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A B C D E F G H I J K L M N O P R S T V W Y

X Factor Law / Legal Big Brother - cameras in the Courtroom?

X Factor Law / Legal Big Brother - cameras in the Courtroom?

Thursday 26th April 2012

Mark Manley, Media Law Partner at Brabners Chaffe Street comments:

“Lights, camera … evidence”? In July this year China allowed the cameras into a civil case. The case was “assessed” by an X-Factor style panel of two legal experts and a well-known Chinese newsreader. I'm sadly unable to report whether their verdict on the (Court's) verdict merited progression to boot camp or eviction. Rumour has it that the Judge refused pre-broadcast make-up. David Cameron has announced that the Ministry of Justice is considering allowing TV cameras in Courts to show verdicts/Judge's closing comments - but not the actual trial process. Would this assist the public in having a greater understanding of the judicial system? 

I'd argue not unless the whole trial could be shown, and even then I'm not in favour. Snippets from cases would be dangerous. Assessing sentencing without knowing the facts would be a real mistake. The usual cries of insufficient punishment would become more common - but the criticism would be based on little knowledge of all of the facts of the case.

When the House of Lords became the Supreme Court in 2009 it was fitted with cameras. Footage is available for broadcasters. Surprised? Don't be - the reason you don't watch it on our TV screens is that, put bluntly, it's boring to the vast majority of people. Maybe criminal cases would be of greater interest. However, I'm not convinced that allowing such “transparency” would be in the public interest unless in fact Judges were given full freedom to dish out harsher sentences. Otherwise, allowing those intent on committing crime to watch the techniques used by clever counsel to secure acquittals and/or low sentences, might just be contrary to the public interest.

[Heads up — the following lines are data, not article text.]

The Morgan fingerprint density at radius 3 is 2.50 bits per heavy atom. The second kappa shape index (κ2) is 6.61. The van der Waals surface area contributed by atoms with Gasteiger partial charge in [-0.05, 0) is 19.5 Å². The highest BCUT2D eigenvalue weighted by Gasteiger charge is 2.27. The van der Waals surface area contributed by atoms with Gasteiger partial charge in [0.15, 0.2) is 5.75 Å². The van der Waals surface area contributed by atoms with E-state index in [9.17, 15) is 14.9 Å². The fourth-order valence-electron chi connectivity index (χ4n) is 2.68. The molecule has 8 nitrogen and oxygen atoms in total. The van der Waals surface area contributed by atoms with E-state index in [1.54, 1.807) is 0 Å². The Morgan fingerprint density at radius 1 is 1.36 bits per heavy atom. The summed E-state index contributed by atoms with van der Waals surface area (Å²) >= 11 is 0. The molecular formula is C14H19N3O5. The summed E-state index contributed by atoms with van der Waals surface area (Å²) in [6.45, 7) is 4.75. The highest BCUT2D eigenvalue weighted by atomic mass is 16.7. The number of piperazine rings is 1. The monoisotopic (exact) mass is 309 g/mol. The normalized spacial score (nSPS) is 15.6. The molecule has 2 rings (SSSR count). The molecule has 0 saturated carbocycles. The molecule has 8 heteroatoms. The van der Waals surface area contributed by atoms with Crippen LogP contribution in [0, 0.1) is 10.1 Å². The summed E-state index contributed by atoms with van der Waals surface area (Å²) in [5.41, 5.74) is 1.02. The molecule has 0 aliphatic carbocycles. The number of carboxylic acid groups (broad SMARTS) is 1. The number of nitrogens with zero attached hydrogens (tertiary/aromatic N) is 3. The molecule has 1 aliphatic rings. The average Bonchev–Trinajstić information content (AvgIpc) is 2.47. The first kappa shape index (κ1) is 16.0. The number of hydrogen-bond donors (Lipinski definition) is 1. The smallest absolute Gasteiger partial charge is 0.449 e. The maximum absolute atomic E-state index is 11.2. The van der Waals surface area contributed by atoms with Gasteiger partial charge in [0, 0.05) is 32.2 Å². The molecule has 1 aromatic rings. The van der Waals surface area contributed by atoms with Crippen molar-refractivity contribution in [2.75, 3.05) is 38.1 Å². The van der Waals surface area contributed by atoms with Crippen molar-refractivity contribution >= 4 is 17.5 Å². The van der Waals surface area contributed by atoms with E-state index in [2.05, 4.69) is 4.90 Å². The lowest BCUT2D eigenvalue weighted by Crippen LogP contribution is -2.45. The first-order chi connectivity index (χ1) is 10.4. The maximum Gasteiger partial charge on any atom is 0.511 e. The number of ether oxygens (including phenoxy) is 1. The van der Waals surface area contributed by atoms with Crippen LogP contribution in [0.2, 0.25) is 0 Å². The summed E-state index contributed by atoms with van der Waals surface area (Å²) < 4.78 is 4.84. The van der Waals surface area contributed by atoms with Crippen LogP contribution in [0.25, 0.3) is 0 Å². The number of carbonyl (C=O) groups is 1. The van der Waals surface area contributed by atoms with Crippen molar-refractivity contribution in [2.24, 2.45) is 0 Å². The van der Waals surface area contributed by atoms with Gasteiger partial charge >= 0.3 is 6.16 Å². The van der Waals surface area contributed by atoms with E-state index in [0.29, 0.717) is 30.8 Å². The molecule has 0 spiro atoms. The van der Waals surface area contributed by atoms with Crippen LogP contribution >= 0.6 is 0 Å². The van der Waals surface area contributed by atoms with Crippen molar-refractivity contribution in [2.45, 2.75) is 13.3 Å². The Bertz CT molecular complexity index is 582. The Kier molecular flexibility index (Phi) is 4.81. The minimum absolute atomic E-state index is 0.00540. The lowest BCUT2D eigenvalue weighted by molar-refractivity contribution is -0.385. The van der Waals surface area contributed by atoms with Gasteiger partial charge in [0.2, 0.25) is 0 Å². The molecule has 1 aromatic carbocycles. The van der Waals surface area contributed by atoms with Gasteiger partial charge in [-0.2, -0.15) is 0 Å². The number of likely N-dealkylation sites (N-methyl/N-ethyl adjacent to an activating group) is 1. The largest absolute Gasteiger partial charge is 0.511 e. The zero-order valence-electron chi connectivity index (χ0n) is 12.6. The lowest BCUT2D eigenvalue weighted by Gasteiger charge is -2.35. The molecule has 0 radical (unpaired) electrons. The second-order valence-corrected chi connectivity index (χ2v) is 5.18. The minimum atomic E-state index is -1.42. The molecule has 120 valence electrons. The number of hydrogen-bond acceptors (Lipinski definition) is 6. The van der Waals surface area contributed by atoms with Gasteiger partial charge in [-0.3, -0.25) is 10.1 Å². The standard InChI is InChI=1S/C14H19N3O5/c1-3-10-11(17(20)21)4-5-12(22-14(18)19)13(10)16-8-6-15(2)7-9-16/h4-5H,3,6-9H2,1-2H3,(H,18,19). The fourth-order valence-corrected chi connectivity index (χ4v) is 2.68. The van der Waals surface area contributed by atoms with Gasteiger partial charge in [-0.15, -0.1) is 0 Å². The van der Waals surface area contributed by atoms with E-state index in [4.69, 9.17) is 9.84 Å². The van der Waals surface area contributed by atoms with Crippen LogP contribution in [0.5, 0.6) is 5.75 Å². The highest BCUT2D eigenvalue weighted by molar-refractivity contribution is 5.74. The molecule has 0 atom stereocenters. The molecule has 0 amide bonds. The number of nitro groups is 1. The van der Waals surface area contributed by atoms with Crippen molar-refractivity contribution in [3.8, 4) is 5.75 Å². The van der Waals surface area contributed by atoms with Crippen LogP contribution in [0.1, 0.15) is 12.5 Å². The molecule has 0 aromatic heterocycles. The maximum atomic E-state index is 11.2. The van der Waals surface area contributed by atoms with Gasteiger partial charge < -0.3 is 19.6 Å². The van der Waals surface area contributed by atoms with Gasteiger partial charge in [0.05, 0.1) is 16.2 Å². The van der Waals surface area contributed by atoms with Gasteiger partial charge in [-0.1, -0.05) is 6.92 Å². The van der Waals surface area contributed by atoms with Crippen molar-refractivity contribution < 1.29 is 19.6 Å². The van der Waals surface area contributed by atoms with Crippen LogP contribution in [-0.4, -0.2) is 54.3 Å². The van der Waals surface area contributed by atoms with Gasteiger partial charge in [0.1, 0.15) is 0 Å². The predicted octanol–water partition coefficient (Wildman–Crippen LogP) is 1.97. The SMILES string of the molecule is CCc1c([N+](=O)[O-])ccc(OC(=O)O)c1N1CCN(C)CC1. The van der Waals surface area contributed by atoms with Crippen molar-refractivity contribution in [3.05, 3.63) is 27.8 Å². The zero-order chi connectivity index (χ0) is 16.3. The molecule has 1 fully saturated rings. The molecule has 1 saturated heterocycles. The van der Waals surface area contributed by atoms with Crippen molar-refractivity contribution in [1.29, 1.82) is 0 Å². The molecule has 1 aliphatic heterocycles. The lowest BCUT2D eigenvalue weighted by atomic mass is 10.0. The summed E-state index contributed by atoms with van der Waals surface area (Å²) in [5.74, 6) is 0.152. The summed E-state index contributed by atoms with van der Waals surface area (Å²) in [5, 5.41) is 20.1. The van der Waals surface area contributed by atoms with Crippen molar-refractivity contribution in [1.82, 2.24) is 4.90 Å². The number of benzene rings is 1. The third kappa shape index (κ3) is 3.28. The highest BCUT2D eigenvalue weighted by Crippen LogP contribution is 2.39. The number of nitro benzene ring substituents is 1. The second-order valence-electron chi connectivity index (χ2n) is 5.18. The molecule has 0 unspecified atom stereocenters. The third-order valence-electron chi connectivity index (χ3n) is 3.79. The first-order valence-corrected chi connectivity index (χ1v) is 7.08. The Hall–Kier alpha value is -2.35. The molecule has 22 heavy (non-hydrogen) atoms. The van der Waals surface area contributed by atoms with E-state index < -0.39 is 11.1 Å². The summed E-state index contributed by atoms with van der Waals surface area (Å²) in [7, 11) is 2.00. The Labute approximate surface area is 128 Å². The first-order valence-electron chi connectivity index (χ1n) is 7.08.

So for me, I'd prefer to stick with the tears in X Factor, Planet Earth and the Grands Prix than watch some thug get a slap on the wrist and a few hours community service for some atrocity. 

Ends

This article reflects the personal views of the author, in his individual capacity. It does not necessarily represent the views of the law firm Brabners Chaffe Street LLP. 


For further information contact Mark Manley at Brabners Chaffe Street on 0151 600 3063